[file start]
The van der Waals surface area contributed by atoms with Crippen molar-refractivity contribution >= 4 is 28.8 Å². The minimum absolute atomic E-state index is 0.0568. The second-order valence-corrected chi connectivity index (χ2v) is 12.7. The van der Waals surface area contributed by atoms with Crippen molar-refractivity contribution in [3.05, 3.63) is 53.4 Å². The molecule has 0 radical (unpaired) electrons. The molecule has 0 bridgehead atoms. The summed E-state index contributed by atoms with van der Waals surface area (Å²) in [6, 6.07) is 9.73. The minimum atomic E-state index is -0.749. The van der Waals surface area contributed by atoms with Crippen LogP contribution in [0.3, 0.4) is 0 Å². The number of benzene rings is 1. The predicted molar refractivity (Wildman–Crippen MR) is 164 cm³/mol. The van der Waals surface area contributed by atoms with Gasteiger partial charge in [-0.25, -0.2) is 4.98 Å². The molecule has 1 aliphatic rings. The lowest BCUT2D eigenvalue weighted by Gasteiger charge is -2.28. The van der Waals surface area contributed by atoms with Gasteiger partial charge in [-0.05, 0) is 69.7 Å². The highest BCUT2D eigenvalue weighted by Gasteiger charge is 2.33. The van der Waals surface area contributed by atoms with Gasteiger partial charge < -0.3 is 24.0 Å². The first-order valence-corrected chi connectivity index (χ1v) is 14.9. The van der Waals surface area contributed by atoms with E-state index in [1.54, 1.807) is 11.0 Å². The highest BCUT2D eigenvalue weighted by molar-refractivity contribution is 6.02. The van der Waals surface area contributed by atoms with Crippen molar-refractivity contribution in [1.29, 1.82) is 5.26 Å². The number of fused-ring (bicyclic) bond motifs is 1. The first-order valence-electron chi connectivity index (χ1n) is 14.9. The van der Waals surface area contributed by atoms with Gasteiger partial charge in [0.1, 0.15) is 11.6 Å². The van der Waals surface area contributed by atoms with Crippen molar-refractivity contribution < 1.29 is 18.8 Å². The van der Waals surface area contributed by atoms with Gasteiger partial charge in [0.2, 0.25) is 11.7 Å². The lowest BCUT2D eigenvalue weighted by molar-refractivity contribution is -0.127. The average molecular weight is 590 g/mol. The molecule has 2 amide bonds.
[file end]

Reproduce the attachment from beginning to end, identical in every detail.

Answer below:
The van der Waals surface area contributed by atoms with Crippen molar-refractivity contribution >= 4 is 28.8 Å². The minimum absolute atomic E-state index is 0.0568. The second-order valence-corrected chi connectivity index (χ2v) is 12.7. The van der Waals surface area contributed by atoms with Crippen molar-refractivity contribution in [3.05, 3.63) is 53.4 Å². The molecule has 0 radical (unpaired) electrons. The molecule has 0 bridgehead atoms. The summed E-state index contributed by atoms with van der Waals surface area (Å²) in [6, 6.07) is 9.73. The minimum atomic E-state index is -0.749. The van der Waals surface area contributed by atoms with Crippen LogP contribution in [0.3, 0.4) is 0 Å². The number of benzene rings is 1. The predicted molar refractivity (Wildman–Crippen MR) is 164 cm³/mol. The van der Waals surface area contributed by atoms with Gasteiger partial charge in [-0.25, -0.2) is 4.98 Å². The molecule has 1 aliphatic rings. The lowest BCUT2D eigenvalue weighted by Gasteiger charge is -2.28. The van der Waals surface area contributed by atoms with Gasteiger partial charge in [-0.05, 0) is 69.7 Å². The highest BCUT2D eigenvalue weighted by Gasteiger charge is 2.33. The van der Waals surface area contributed by atoms with Gasteiger partial charge < -0.3 is 24.0 Å². The first-order valence-corrected chi connectivity index (χ1v) is 14.9. The van der Waals surface area contributed by atoms with E-state index in [1.54, 1.807) is 11.0 Å². The highest BCUT2D eigenvalue weighted by molar-refractivity contribution is 6.02. The van der Waals surface area contributed by atoms with Crippen molar-refractivity contribution in [1.29, 1.82) is 5.26 Å². The number of fused-ring (bicyclic) bond motifs is 1. The first-order valence-electron chi connectivity index (χ1n) is 14.9. The van der Waals surface area contributed by atoms with Gasteiger partial charge in [0.1, 0.15) is 11.6 Å². The van der Waals surface area contributed by atoms with Crippen molar-refractivity contribution < 1.29 is 18.8 Å². The van der Waals surface area contributed by atoms with Gasteiger partial charge in [0.2, 0.25) is 11.7 Å². The lowest BCUT2D eigenvalue weighted by molar-refractivity contribution is -0.127. The average molecular weight is 590 g/mol. The molecule has 2 amide bonds.